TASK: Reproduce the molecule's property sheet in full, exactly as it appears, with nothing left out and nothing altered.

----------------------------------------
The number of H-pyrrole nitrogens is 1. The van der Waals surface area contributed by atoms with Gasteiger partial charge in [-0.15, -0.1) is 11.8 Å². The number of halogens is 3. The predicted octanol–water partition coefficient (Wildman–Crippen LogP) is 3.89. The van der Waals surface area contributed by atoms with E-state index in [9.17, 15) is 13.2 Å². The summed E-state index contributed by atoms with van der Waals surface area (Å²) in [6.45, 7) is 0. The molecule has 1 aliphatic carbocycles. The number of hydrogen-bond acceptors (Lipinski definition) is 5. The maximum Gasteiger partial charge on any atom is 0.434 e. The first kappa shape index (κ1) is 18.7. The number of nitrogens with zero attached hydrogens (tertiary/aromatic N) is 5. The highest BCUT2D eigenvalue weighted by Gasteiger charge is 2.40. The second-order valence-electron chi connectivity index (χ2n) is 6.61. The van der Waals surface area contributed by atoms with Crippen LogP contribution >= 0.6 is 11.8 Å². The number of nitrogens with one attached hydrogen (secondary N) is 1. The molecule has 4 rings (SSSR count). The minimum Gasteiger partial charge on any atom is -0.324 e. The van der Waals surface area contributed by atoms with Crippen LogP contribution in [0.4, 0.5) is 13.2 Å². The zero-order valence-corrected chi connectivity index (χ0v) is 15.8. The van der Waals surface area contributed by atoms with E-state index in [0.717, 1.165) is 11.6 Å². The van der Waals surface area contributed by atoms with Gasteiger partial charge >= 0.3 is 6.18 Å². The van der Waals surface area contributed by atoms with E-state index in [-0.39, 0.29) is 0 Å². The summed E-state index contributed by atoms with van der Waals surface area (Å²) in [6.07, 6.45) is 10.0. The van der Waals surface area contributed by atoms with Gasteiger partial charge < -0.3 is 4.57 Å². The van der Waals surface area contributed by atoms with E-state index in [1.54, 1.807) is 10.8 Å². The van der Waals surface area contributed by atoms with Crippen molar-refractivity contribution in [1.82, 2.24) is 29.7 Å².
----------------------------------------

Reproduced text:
The number of H-pyrrole nitrogens is 1. The van der Waals surface area contributed by atoms with Gasteiger partial charge in [-0.15, -0.1) is 11.8 Å². The number of halogens is 3. The predicted octanol–water partition coefficient (Wildman–Crippen LogP) is 3.89. The van der Waals surface area contributed by atoms with E-state index in [9.17, 15) is 13.2 Å². The summed E-state index contributed by atoms with van der Waals surface area (Å²) in [6.45, 7) is 0. The molecule has 1 aliphatic carbocycles. The number of hydrogen-bond acceptors (Lipinski definition) is 5. The maximum Gasteiger partial charge on any atom is 0.434 e. The first kappa shape index (κ1) is 18.7. The number of nitrogens with zero attached hydrogens (tertiary/aromatic N) is 5. The highest BCUT2D eigenvalue weighted by Gasteiger charge is 2.40. The second-order valence-electron chi connectivity index (χ2n) is 6.61. The van der Waals surface area contributed by atoms with Crippen LogP contribution >= 0.6 is 11.8 Å². The number of nitrogens with one attached hydrogen (secondary N) is 1. The molecule has 4 rings (SSSR count). The minimum Gasteiger partial charge on any atom is -0.324 e. The van der Waals surface area contributed by atoms with Crippen LogP contribution in [0.4, 0.5) is 13.2 Å². The zero-order valence-corrected chi connectivity index (χ0v) is 15.8. The van der Waals surface area contributed by atoms with E-state index in [0.717, 1.165) is 11.6 Å². The van der Waals surface area contributed by atoms with Gasteiger partial charge >= 0.3 is 6.18 Å². The van der Waals surface area contributed by atoms with E-state index in [-0.39, 0.29) is 0 Å². The summed E-state index contributed by atoms with van der Waals surface area (Å²) in [6.07, 6.45) is 10.0. The van der Waals surface area contributed by atoms with Gasteiger partial charge < -0.3 is 4.57 Å². The van der Waals surface area contributed by atoms with E-state index in [1.54, 1.807) is 10.8 Å². The van der Waals surface area contributed by atoms with Crippen molar-refractivity contribution in [1.82, 2.24) is 29.7 Å².